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Good day all! Let me begin this entry by telling you that my husband and I had a lovely visit with my mother yesterday, and during our visit we reminisced about years past. Hearing the stories of my childhood from my mother’s perspective delighted me so much that I have decided to share them with you here. 🙂

As some of you may recall, I revealed in my very first blog post ever that I was born with a complication called Gastroschisis, which required immediate surgery. What I did not reveal was how unbelievably stubborn and lively I was in NICU…

After the surgery the doctors put me into an induced coma for ten days, and after taking me out of the coma they probably expected that I would behave in a fairly weak and docile manner. After all, I had not yet reached the two week mark of my life and I had already experienced invasive surgery and a morphine induced coma.

Nope.

I apparently hated the respiratory tube they had down my throat, because I constantly tried to pull it out. I also seemed to hate the IVs, because I tried pulling those out, too. Eventually, at about five weeks I think it was, my mother walked into the NICU to see me with mittens on my hands, my hands tied to my chest, and my head shaven with a bunch of IVs sticking out of it. So, naturally my mom asked, “What did you do to my baby?” The nurses then proceeded to tell her that I had been pulling my IVs out and I wouldn’t stop. I nearly bled out a couple times. I guess I really didn’t like foreign tubes in my body and had no patience for them.

Later on after my respiratory tube was removed (by the nurses, not by me) my mother came into the NICU again and saw me laying quite content underneath a Winney The Pooh mobile. She asked the nurses how I’d been, and they told her that the respiratory tube sure didn’t damage my throat. My mother asked what they meant by that, and they informed her that I threw a fit any time the Winney The Pooh mobile was taken away so another baby could have it for a while. I would scream, and scream, and scream, and I simply wouldn’t stop until the Winney The Pooh mobile was placed over me again. Needless to say I got my way.

The word that was most often used to describe me was “feisty”.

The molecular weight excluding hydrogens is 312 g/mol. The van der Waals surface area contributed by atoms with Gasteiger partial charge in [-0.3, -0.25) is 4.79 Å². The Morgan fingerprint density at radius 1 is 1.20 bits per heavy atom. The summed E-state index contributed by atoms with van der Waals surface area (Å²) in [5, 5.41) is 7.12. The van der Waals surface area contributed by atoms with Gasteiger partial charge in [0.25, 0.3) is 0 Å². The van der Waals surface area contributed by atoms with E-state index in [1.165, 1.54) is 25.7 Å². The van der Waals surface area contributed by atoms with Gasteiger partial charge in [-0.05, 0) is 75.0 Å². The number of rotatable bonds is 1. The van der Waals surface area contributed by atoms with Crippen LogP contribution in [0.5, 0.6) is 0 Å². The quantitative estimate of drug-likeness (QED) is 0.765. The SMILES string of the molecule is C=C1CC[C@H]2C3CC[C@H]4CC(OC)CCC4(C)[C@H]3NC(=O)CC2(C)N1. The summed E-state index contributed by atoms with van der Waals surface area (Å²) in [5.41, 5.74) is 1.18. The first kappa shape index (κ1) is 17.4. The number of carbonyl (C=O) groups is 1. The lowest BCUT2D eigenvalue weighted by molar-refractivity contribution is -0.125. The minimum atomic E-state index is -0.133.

In another entry I told the story of when I had to get stitches when I was a young child, and instead if displaying fear I was just pissed off. Well, apparently I got run over by a car once (because I ran across the street with out looking), and the poor guy who was driving the car got out and saw me laying on the ground. He immediately picked me up and ran me to my house (he lived just down the street from us so he recognized me) and even though I was crying it was not entirely for the reason he thought. Sure I was in shock, but mostly I was mad. I wanted to go back and continue playing with the sidewalk chalk with my friends, and now my mom was going to take me to the doctor’s office. Ugh! Talk about a fun sponge!

Then, when we were finally at the doctor’s office the doctor kept looking at my leg and knee. Come on, how many times did he really have to check my knee? According to my mother I kept complaining that it was going to be dark when we got home, and I wasn’t allowed to ride my bike after dark. That made me mad, too. Apparently the doctor asked me how my leg felt, and I kicked it up and down vigorously and declared, “Look, it’s fine, see!? Can I go home now?” And according to my mother I said that with a heaping helping of sass.

Oh, the memories. What was especially sweet about hearing these stories was that my husband was there hearing them, too. He has told me many times that he loves my sass and attitude – my feistiness – and he was learning that the attitude he loves so much is truly a deep part of who I am. Ah, what a lovely day that was.

I hope you enjoyed reading this as I much as I enjoyed hearing it. Thank you for reading my blog and God bless you.

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